film / tv / politics / social media / lists / web / celeb / pajiba love / misc / about / cbr
film / tv / politics / web / celeb


Cannonball Read V: Did You Miss Me? by Karen Rose

By Kelly Anne Williams | Books | August 13, 2013 |

By Kelly Anne Williams | Books | August 13, 2013 |

I’ve worked in a few bookstores in my life, and the best by far was the Island Bookstore in Corolla, North Carolina. It was a small, independent bookstore that carried more than just the expected “beach books.” It was a stone’s throw or two from the Atlantic Ocean, about half a mile from a lighthouse and another half mile from my very favourite house museum, the Whalehead Club. But the very, very best part was the employee discount: forty-freaking-percent. And now I’m having trouble remembering why I’m not still working there. Anyways, needless to say, I bought a lot of books during my summer in Corolla. Many of them were by Karen Rose.

It was during that summer that I Can See You by Rose was released. I picked up the hardcover to read during my shift and got so swept up in that I bought it, took it home, and spent the rest of the night reading it. The next day, I bought every other Rose book we had in stock. I subsequently ordered the rest of her backlist. I’ve been a reader of Rose ever since. Karen Rose books are exhausting, and I’m not just saying that because I’m incapable of putting them down and invariably finish them around 3 o’clock in the morning. They’re exhausting because she writes dense, multi-layered stories which all take place in under a week. Did You Miss Me? was no different.

The only things a Rose murder mystery has in common with pulp fiction or noir-type stories are the “murder” and the “mystery.” Rose writes procedurals featuring police task forces. In a single book, you follow detectives, federal agents, prosecutors, medical examiners, hell, even the crime scene units. You sit through actual meetings. If it sounds like I’m complaining, I’m not. I’ve read all of Rose’s books. I am a fan of the format. That said, Did You Miss Me? felt like too much. Too many characters, too many layers, too much trauma.

Daphne Montgomery is a states attorney in Baltimore, tasked with prosecuting a young man with ties to a white supremacist group in the double murder of a middle-aged black couple. When the book begins, she’s been receiving threats for weeks. Her son’s kidnapping naturally seems to be tied to her case. FBI Special Agent Joseph Carter is tasked with finding Daphne’s son, a goal which rapidly becomes clouded when the guilty verdict is read, and the bodies start piling up. Daphne and Joseph are both characters with traumatic pasts. This is to be expected, as characters with non-traumatic histories are beasts which do not occur in Karen Rose books. The trouble in this one, however, was that Daphne’s past trauma just would not stop. It was one thing on top of another, all coming to the fore. It stretched the limits of credulity, and this is from someone who will believe just about anything a writer tells her.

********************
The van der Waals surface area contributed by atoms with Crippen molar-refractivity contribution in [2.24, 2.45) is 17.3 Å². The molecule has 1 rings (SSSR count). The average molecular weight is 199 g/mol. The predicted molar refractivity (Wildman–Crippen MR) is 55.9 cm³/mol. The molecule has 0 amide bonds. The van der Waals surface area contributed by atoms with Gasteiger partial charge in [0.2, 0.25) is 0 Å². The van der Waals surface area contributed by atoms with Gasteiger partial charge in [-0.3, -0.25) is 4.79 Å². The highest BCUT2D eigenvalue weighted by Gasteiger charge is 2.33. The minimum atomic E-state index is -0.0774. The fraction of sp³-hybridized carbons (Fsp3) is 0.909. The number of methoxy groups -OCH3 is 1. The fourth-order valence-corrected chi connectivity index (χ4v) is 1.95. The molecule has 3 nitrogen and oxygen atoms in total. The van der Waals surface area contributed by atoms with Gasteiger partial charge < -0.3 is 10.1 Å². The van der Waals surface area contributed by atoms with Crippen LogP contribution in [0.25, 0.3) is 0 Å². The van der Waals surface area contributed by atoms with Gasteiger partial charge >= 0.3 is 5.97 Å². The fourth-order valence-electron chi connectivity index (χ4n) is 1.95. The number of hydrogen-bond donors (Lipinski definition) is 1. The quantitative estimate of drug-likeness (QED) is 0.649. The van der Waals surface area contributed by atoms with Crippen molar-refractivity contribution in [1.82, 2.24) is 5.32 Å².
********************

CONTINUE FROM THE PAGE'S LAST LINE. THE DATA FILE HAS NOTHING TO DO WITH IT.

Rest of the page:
Daphne’s mountain of baggage aside, I enjoyed the book. I tend to think of Rose’s method of storytelling as “plaited.” She starts with one storyline, then switches to another, and another, eventually folding and weaving them together to create one large braid of a tale. I could have done without one or two of the storylines in this plait. Nothing specific, it just felt heavier than usual (and Rose’s books are heavy to begin with) by the end.

There’s a reason why I can’t put a Rose book down and sleep once I’ve started it. She keeps my brain ticking, trying to predict what will come next. It’s rare that I’m able to guess the outcome of a Karen Rose mystery, but I guessed a lot of this one, which was ultimately disappointing. I’d like to see Rose pare down her stories a bit, because despite disappointment in Did You Miss Me?, I’ll definitely be reading the next one.

This review is part of the volunteer Cannonball Read V. Read all about it, and for more of Kelly Anne Williams’s reviews, check out love love love.

(Note: Any revenue generated from purchases made through the affiliate links in this review will be donated in entirety to the American Cancer Society.)

Judge Declares That Paula Deen Is Not A Racist, The Rest Of Us, Uh, Disagree | The "Parks and Recreation" Casts Looks On in Horror as Ron Swanson Releives Himself In the Corner